Gene regulation involves binding of transcription factors to the promoter region of genes, followed by a series of modifications, resulting in either activation or silencing of genes. Histone proteins within the nucleosome contain a -NH2 terminus and a -COOH terminus extending from the octameric core. These terminal regions are commonly termed as histone tails. They are the sites for many post translational modifications such as methylation, acetylation, phosphorylation and ubiquitination.
Types of histone modifications:
Transcription, Repair, Replication, Condensation
Transcription, Repair, Condensation
Chromatin structure affects gene expression as well as replication, recombination and DNA repair. Several human diseases are linked to or are even based on defects in the machinery maintaining and/or modifying chromatin structure. For instance, DNA methylation patterns are severely altered in tumors with a bias for overall hypo-methylation of the genome and hypermethylation of specific CpG rich regions. Locally restricted hypermethylation can lead to gene repression, while genomic hypo-methylation particularly of repetitive sequences was suggested to relate to increased genomic instability. (Gaudet et al, 2003).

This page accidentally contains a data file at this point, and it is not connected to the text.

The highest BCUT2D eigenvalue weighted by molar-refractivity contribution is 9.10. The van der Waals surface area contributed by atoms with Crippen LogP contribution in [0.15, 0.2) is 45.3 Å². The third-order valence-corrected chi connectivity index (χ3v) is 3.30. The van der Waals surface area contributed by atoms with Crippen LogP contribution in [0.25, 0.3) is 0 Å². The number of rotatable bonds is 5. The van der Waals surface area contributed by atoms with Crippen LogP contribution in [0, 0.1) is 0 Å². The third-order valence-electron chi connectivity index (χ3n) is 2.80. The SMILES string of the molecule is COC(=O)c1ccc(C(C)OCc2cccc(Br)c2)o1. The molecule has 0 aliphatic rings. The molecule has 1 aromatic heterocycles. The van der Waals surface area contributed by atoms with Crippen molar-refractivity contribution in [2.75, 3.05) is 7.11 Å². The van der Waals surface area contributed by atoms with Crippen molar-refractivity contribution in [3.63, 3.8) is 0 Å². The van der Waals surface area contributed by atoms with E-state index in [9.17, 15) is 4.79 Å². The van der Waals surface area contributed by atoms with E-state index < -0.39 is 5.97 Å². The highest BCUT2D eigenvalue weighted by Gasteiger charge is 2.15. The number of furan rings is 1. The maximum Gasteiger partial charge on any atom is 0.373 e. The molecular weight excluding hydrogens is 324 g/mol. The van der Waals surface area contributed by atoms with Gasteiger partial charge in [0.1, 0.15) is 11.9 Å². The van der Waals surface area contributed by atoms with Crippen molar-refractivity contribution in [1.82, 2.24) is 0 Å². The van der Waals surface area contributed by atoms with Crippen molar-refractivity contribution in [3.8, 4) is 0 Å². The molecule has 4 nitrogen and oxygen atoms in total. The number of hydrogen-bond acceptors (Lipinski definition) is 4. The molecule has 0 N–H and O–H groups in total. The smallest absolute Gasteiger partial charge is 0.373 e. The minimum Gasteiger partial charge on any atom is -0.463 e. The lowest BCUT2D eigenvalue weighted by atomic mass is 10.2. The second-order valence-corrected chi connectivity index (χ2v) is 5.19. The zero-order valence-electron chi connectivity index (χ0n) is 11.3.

Research performed in recent years, however, has shed some light on the mechanism leading to locally restricted hypermethylation of some promoters and the consequential silencing of their genes. Such a hypermethylation can result from the abnormal recruitment of DNA methyltransferases by transcription factors which confer locus specificity. Deregulated transcription factors are considered to play a dominant role in the development of leukemias. This idea is supported by analysis of gene-knockout mice, which uncovered crucial roles of several transcription factors in normal haematopoiesis, and of individuals with leukemia, in whom transcription factors are frequently miss-expressed or mutated. Several chromosomal translocations, which are associated with specific forms of leukemia, generate fusion genes that encode altered transcription factors. (Look et al, 2004)
Sekinger, E. A., Moqtaderi, Z. & Struhl, K.Â Intrinsic histone-DNA interactions and low nucleosome density are important for preferential accessibility of promoter regions in yeast.Â Mol. CellÂ 18, 735-748 (2005).